States Continue to Pass Major Privacy Legislation

The flurry of states passing comprehensive privacy laws continues. Last Friday, Tennessee became the ninth state to pass comprehensive privacy legislation, quickly following Montana, which passed its bill earlier that day. The bill, titled the "Tennessee Information Protection Act," (TIPA) now heads to the desk of Governor Bill Lee (R), where it waits for his signature to become law. If signed, the law will take effect on July 1, 2025. TIPA is most closely mirrored by the Virginia Consumer Data Protection Act (VCDPA). Montana's Consumer Data Privacy Act contains elements of both the Virginia Consumer Data Protection Act (VCDPA) and the Connecticut Data Privacy Act (CDPA).

Last month Iowa became the first state this year to enact new comprehensive privacy legislation after Governor Kim Reynolds (R) signed SF 262. Since Iowa's signing, three other states have passed privacy legislation through two chambers, Indiana, Montana, and Tennessee. Assuming that the bills in Indiana, Montana, and Tennessee get signed into law, there will be a new total of nine states with comprehensive privacy laws in place, with the newcomers joining California, Colorado, Connecticut, Iowa, Utah, and Virginia. Refer to the map below for a snapshot of state privacy legislation so far in 2023.  

Looking Ahead - The states we are watching most closely right now are Florida, New York, Oregon, and Texas.  Lawmakers in Florida have introduced a pair of bills, HB 1547/SB 262, that are not based off of any of the established state models in CA, VA, UT, or CT. Florida's session adjourns on May 5. We expect to see a flurry of activity during Florida's last week of session with a possibility that Florida becomes the tenth state to pass privacy.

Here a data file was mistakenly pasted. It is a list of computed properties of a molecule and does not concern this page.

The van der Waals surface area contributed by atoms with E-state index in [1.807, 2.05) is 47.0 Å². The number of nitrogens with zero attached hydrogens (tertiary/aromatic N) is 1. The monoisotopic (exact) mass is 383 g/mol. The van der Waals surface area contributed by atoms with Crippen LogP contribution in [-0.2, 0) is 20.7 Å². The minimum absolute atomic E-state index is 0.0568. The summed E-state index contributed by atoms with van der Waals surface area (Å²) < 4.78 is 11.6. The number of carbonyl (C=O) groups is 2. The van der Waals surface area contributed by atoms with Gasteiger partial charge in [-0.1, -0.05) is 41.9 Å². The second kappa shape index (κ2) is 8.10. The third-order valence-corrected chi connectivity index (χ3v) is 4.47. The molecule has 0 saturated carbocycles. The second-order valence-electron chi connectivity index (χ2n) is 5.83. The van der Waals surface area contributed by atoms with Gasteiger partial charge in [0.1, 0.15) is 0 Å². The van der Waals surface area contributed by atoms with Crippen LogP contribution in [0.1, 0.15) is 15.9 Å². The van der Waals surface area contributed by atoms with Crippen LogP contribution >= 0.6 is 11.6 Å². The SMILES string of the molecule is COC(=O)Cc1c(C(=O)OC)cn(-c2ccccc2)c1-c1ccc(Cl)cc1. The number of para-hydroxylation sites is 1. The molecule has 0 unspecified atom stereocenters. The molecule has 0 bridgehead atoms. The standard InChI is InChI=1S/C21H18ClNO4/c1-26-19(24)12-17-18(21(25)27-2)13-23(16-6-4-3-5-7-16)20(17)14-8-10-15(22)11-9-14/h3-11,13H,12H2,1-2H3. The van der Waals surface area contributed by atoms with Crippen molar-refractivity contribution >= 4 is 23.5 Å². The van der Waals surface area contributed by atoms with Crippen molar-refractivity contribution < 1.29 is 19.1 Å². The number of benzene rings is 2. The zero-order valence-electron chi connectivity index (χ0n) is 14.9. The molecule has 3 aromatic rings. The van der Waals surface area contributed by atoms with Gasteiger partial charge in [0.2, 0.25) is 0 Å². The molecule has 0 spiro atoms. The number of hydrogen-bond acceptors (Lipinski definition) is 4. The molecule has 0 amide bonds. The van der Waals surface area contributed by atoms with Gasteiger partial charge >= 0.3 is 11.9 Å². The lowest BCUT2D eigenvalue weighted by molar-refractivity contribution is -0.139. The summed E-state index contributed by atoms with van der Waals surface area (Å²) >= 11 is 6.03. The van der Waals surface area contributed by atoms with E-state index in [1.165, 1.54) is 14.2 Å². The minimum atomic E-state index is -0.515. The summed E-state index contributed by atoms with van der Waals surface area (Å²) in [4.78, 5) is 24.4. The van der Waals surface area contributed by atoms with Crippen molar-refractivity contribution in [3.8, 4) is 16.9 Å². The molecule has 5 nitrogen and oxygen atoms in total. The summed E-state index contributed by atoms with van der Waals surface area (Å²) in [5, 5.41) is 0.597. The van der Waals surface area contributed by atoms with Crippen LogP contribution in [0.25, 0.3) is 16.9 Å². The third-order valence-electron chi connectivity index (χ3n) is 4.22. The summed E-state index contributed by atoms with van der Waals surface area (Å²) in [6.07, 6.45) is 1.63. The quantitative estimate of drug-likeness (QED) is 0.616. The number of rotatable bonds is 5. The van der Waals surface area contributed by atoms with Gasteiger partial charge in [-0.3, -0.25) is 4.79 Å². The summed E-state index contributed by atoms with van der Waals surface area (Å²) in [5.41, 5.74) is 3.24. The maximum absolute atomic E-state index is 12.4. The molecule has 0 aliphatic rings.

One of New York's proposed privacy laws (SB 365) was heard in the Senate Committee on Consumer Protection today. SB 365 is the only proposed NY privacy law to be scheduled for a hearing so far this year and we expect lawmakers in New York to give more attention to privacy after their budget negotiations are concluded. NY SB 365 includes a private right of action. 

We are also closely monitoring Texas and Oregon. Texas's bill HB 4 has already passed in the House. Lawmakers on the Senate side in Texas have until the end of May to send the bill to Governor Abbott's desk, Texas adjourns on 5/29. Oregon's privacy law, SB 619, has made some progress in the committee process but was recently amended to remove the private right of action and conform to a number of more business-friendly provisions found in other bills. Oregon's adjournment date is set for 6/25. 

  • Privacy
  • State Affairs

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